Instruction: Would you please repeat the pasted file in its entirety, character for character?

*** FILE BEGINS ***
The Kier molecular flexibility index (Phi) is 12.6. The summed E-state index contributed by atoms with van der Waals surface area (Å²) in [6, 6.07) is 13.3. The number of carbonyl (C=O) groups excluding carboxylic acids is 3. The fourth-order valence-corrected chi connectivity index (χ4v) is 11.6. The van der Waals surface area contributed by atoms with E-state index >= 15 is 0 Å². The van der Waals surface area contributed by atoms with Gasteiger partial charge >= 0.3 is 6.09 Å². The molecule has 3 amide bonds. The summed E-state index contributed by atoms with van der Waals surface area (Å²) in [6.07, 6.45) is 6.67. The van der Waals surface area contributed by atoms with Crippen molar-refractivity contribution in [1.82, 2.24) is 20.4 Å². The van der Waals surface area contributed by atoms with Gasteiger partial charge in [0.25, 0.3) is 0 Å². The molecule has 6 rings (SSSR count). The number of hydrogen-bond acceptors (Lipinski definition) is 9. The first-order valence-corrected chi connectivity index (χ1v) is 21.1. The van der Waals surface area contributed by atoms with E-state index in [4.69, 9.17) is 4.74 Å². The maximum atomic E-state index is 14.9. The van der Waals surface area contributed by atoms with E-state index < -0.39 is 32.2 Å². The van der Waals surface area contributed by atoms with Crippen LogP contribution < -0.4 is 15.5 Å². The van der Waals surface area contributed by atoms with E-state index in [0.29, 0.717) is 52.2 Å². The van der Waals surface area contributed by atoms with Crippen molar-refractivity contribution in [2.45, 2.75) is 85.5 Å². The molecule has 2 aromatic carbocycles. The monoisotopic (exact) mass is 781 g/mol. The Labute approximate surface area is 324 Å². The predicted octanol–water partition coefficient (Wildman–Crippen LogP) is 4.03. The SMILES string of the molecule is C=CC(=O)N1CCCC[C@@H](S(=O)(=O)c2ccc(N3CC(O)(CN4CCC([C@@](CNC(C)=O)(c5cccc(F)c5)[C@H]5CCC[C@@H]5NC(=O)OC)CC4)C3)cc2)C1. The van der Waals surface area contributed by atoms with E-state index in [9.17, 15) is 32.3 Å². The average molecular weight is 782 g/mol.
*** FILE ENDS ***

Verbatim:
The Kier molecular flexibility index (Phi) is 12.6. The summed E-state index contributed by atoms with van der Waals surface area (Å²) in [6, 6.07) is 13.3. The number of carbonyl (C=O) groups excluding carboxylic acids is 3. The fourth-order valence-corrected chi connectivity index (χ4v) is 11.6. The van der Waals surface area contributed by atoms with E-state index >= 15 is 0 Å². The van der Waals surface area contributed by atoms with Gasteiger partial charge >= 0.3 is 6.09 Å². The molecule has 3 amide bonds. The summed E-state index contributed by atoms with van der Waals surface area (Å²) in [6.07, 6.45) is 6.67. The van der Waals surface area contributed by atoms with Crippen molar-refractivity contribution in [1.82, 2.24) is 20.4 Å². The van der Waals surface area contributed by atoms with Gasteiger partial charge in [0.25, 0.3) is 0 Å². The molecule has 6 rings (SSSR count). The number of hydrogen-bond acceptors (Lipinski definition) is 9. The first-order valence-corrected chi connectivity index (χ1v) is 21.1. The van der Waals surface area contributed by atoms with E-state index in [4.69, 9.17) is 4.74 Å². The maximum atomic E-state index is 14.9. The van der Waals surface area contributed by atoms with E-state index < -0.39 is 32.2 Å². The van der Waals surface area contributed by atoms with Crippen LogP contribution < -0.4 is 15.5 Å². The van der Waals surface area contributed by atoms with E-state index in [0.29, 0.717) is 52.2 Å². The van der Waals surface area contributed by atoms with Crippen molar-refractivity contribution in [2.45, 2.75) is 85.5 Å². The molecule has 2 aromatic carbocycles. The monoisotopic (exact) mass is 781 g/mol. The Labute approximate surface area is 324 Å². The predicted octanol–water partition coefficient (Wildman–Crippen LogP) is 4.03. The SMILES string of the molecule is C=CC(=O)N1CCCC[C@@H](S(=O)(=O)c2ccc(N3CC(O)(CN4CCC([C@@](CNC(C)=O)(c5cccc(F)c5)[C@H]5CCC[C@@H]5NC(=O)OC)CC4)C3)cc2)C1. The van der Waals surface area contributed by atoms with E-state index in [9.17, 15) is 32.3 Å². The average molecular weight is 782 g/mol.